Conquest of India
Early Resistance to British Rule
Nationalism in India
Indian Freedom Struggle Under Gandhiji
Social Reforms in British India
Partition of India
Other Important Topics

10. Early Peasant Movements in India | 1859 – 1861


The Indian Peasant Movements suffered a massive blow with the onset of British rule. Impoverishment and deterioration in all phases of their life was a common phenomenon as they were increasingly burdened with the menace of

  1. –Illegal & high taxes,
  2. –Exorbitant extraction of rents,
  3. –Arbitrary evictions from their land coupled with
  4. — Exploitation by Zamindars and landlords.

All of these eventually gave rise to organized and united resistance against such unreasonable practices. These activities grew into movements or uprisings and thus came to be known as Peasant Movements.

The depletion of the Indian peasantry was a direct consequence of the transformation of the agrarian structure due to colonial economic policies, destruction of the handicrafts which led to land overcrowding, the new land revenue system, colonial administrative and judicial system.

The Peasant Movements can be Studied under 2 phases :

Pre Gandhian Era ( Upto 1920) and Post Gandhian Era (Post 1920).


  1. INDIGO REVOLT (1859-60): Led by Digambar & Bishnu Bishwas.

This was a Peasant uprising that arose in Chaugacha village of Nadia in West Bengal against the forceful cultivation of indigo for the profitable business it offered to the Europeans. Blue dye was in great demand worldwide and thus European planters entered into fraudulent contracts for its cultivation. This movement is also known as “Nil Bidroha.”

  • In Bengal, the Indigo planters, almost all the Europeans, exploited the local peasants by forcing them to grow indigo on their lands instead of the more paying crops like rice.
  • For this, they provided loans at very high-interest rates. These loans were known as ‘Dadon.’
  • The planters used to frighten the peasants through kidnappings, illegal confinements, flogging, attacks on women and children, seizure of cattle, burning and breaking their houses and destruction of crops.
  • An act in 1833 made situations worse and granted a free hand for oppression to these indigo planters.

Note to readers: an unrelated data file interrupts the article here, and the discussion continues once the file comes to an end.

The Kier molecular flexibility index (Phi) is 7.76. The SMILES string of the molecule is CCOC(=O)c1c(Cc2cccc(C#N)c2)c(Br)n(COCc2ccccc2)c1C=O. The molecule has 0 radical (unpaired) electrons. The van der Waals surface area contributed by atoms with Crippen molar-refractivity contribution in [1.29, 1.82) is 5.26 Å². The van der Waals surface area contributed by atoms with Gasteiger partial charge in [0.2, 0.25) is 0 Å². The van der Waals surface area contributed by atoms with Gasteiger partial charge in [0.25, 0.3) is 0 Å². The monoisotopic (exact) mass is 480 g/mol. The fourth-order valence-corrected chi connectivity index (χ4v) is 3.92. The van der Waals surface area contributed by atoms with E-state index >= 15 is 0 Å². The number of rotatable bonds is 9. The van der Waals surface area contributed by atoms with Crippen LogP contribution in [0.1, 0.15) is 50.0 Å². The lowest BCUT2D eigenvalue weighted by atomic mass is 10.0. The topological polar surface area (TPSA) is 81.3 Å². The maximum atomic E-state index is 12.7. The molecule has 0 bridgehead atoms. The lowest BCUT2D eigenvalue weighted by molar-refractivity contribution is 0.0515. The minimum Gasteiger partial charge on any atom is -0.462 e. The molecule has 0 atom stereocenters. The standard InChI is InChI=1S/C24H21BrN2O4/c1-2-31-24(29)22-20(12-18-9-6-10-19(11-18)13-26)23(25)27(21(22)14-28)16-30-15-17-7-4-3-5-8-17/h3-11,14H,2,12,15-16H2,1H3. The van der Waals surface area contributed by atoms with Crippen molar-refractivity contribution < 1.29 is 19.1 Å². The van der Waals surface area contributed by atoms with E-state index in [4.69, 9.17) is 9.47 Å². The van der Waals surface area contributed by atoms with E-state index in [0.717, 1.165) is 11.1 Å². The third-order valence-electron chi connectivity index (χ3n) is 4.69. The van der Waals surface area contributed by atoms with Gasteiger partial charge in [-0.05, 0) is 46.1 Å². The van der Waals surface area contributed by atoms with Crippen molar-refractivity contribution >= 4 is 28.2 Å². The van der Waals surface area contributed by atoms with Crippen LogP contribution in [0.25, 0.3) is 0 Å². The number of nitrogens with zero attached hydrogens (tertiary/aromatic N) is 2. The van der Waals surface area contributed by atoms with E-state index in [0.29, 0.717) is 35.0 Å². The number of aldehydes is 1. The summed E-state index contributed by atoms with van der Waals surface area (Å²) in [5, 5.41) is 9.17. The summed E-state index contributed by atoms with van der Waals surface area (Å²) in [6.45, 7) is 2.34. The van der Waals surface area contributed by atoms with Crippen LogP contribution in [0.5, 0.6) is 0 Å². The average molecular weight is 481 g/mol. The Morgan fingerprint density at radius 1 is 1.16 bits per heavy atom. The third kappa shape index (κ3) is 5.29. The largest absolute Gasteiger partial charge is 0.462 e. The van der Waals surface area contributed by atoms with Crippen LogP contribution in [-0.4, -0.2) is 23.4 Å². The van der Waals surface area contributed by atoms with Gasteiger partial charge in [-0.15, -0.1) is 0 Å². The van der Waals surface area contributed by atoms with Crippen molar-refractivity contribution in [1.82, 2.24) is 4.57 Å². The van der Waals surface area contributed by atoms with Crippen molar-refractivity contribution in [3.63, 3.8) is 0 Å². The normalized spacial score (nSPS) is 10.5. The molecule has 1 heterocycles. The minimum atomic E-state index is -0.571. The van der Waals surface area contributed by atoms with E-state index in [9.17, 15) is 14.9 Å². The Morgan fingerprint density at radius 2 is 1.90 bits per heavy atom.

• Under this severe exploitation, the farmers had no option but to revolt and they were wholeheartedly supported by the Bengali middle class.
  • This is when in 1859, Digambar Biswas and Bishnu Biswas of Nadia district denied to grow indigo under duress and resisted the physical pressure of the planters and their lathiyals backed by police and the courts. It was the first time that the anger of peasants exploded.
  • They also organised a counterforce and executed some indigo planters. Indigo depots were burned to the ground.
  • Zamindars were also targeted by these peasants.
  • They learned to use the legal machinery and initiated legal action supported by fund collection.
  • The Bengali intelligentsia played a vital role by supporting the peasant’s cause through newspaper campaigns, organizing mass meetings, preparing memoranda on peasants.
  • This revolt was mainly non-violent and was a result of several years of suffering.

Also read:- The Revolt of 1857

Outcome of the Revolt

In the first instance, the revolt was brutally suppressed and many farmers were slaughtered to death. However, the positives that followed include-

  • An Indigo Commission was appointed by the government to inquire into the problems of indigo cultivation.
  • In November 1860, on the basis of recommendations given by the Indigo Commission, the government issued a notification that the peasants could not be compelled to grow indigo and that it would ensure that all disputes were settled by legal means.
  • By 1860 end, indigo cultivation ceased to exist in Bengal as indigo planters left the areas, closing down all factories.
  • Important Fact- The play “NIL DARPAN”, meaning The Mirror of Indigo by Dinabandhu Mitra is based on this historical incident!